Nestled in the quiet town of Tongli is one of China’s most provocative attractions. The China Sex Museum houses more than 3,700 erotic pieces that romp through 9,000 years of Chinese sexual history. There are beds used by Ming-era prostitutes, antique brothel coins and sex-instruction scrolls, all presented in an academic context. The corridors are surrounded by a picturesque garden filled with statues, some tame and others startlingly graphic. Museum founder Liu Dalin, a pioneer of sexology in China, has said that one of his missions is to transform the Western stereotype that the Chinese are illiterate when it comes to sex.
Don’t miss: The 'Sex in Primitive Society' exhibit. You’ll leave enlightened -- and maybe a little red in the face -- after viewing the prehistoric sex gadgets, including a two-sided cast-bronze dildo.
Details: Located in Tongli Town, Wu Jiang City, Jiang Su Province 215217. Admission: US$6
5. Kyoto International Manga Museum, Kyoto
Established on the site of a former elementary school in downtown Kyoto, the modern Kyoto International Manga Museum is a manga aficionado’s paradise, housing nearly 300,000 titles from Japan and abroad. Galleries show the historical development of manga, highlighting rarities such as Meiji-period magazines and postwar rental books. (For serious scholars, a vast archive in the basement keeps volumes dating to the 19th century.) What visitors appreciate most about the museum is its hands-on exhibits -- about 50,000 manga can be flipped through and enjoyed.
Don’t miss: Weekend demonstrations by Kyoto Seika University grads on how to draw manga. For a fee, they’ll even draw you as a manga character.
Details: Karasuma-Oike, Nakagyo-ku, Kyoto 604-0846. Open 10 am to 6 pm, daily except Wednesday. Admission: US$5 adults, US$3 students
6. Sulabh International Museum of Toilets, New Delhi, India
Yes, the toilet, as in the loo, pot or porcelain throne. The Toilet Museum offers a fascinating look at the evolution of the humble lavatory, from 3000 B.C. to the present. Antiquated toilets, including ornately painted medieval urinals and ancient stoneware chamber pots, are juxtaposed with futuristic models. Fun toilet facts are offered throughout. (Did you know Louis XIV purportedly relieved himself while holding court?) Founder Dr. Bindeshwar Pathak says the museum is part of his “sanitation crusade” and has provided affordable toilets for thousands in India.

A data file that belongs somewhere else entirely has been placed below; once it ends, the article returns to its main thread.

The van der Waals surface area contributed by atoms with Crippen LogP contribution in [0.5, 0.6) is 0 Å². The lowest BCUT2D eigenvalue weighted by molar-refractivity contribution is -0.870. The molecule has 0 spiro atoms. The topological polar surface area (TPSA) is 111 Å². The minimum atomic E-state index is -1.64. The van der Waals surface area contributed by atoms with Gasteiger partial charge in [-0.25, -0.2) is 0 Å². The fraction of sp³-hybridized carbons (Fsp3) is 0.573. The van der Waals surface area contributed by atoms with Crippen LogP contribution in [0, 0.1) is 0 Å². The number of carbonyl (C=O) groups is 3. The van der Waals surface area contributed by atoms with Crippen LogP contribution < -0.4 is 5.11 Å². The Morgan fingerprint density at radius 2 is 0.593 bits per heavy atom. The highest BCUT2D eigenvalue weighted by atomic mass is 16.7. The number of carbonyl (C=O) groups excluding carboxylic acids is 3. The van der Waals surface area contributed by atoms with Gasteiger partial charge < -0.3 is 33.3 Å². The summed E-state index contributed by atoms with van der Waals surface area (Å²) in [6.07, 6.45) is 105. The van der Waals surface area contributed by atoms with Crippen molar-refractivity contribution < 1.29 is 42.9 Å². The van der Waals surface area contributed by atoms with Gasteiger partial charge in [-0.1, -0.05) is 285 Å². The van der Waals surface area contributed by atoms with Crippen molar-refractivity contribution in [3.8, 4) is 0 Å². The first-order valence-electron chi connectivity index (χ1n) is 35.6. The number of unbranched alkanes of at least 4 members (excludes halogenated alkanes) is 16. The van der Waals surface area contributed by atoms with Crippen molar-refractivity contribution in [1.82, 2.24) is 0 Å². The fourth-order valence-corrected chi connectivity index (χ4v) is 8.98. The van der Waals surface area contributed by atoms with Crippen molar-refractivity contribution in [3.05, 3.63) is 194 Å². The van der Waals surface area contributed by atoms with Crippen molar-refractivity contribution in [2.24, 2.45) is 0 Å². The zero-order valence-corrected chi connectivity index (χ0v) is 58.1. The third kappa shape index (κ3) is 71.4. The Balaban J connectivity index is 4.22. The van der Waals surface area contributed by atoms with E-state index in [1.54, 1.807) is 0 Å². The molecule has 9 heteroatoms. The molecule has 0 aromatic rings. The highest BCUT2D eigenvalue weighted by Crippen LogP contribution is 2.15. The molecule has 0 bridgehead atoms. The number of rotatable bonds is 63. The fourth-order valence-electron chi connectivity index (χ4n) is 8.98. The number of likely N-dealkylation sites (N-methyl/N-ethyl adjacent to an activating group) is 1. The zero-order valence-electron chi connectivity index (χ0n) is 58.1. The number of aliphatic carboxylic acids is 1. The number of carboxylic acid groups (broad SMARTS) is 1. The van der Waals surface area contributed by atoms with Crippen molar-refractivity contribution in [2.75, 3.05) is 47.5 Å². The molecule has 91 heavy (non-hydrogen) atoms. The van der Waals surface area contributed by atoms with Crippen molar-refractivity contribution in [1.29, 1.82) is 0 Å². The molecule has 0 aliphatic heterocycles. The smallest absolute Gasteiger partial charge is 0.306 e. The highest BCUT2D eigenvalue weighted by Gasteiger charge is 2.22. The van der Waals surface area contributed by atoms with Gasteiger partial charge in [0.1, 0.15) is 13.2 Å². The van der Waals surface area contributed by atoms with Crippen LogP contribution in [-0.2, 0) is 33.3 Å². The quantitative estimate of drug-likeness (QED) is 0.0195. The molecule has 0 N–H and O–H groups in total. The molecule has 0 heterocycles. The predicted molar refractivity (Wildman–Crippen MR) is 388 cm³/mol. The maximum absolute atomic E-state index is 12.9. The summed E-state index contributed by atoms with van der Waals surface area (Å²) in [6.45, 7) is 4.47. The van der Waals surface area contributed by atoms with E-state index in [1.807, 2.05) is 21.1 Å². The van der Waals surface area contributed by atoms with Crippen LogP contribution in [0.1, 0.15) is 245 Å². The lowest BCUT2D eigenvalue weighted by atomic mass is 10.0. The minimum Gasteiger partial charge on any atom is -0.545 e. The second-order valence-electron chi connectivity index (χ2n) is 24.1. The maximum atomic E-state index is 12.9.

Don’t miss: Displays on toilet customs through the ages. Back in 1500 B.C., before defecating, married folks in India were to hang a 'sacred thread' on their right ears, cover their heads with cloth and have a moment of silence while facing north during the day and south at night. We’re grateful that today, when we gotta go, we can just go.
Details: Sulabh Bhawan, Mahavir Enclave, Palam Dabri Marg, Pin 110 045. Open 10 am to 5 pm, Monday to Saturday. Free
7. Ayashi Shonen Shojo Hakubutsukan (Mysterious Boys and Girls Museum), Izu-Kogen, Japan
When it comes to bizarre museums, this one takes the freak cake. The dizzying shrine to Western and Asian pop culture is packed with thousands of figurines (wartime action figures, aliens, Jessica Rabbit), mannequins dressed in retro designs, Godzilla toys, Marilyn Monroe dolls, Mao memorabilia, arcade games, S&M collectables and one of the most grotesque haunted houses on earth.
Don’t miss: The yard exhibits. Yes, there’s more weirdness awaiting you outside.
Details: 413-0235 Ito, Shizuoka Prefecture 1029-64. Open 9 am to 5 pm, daily.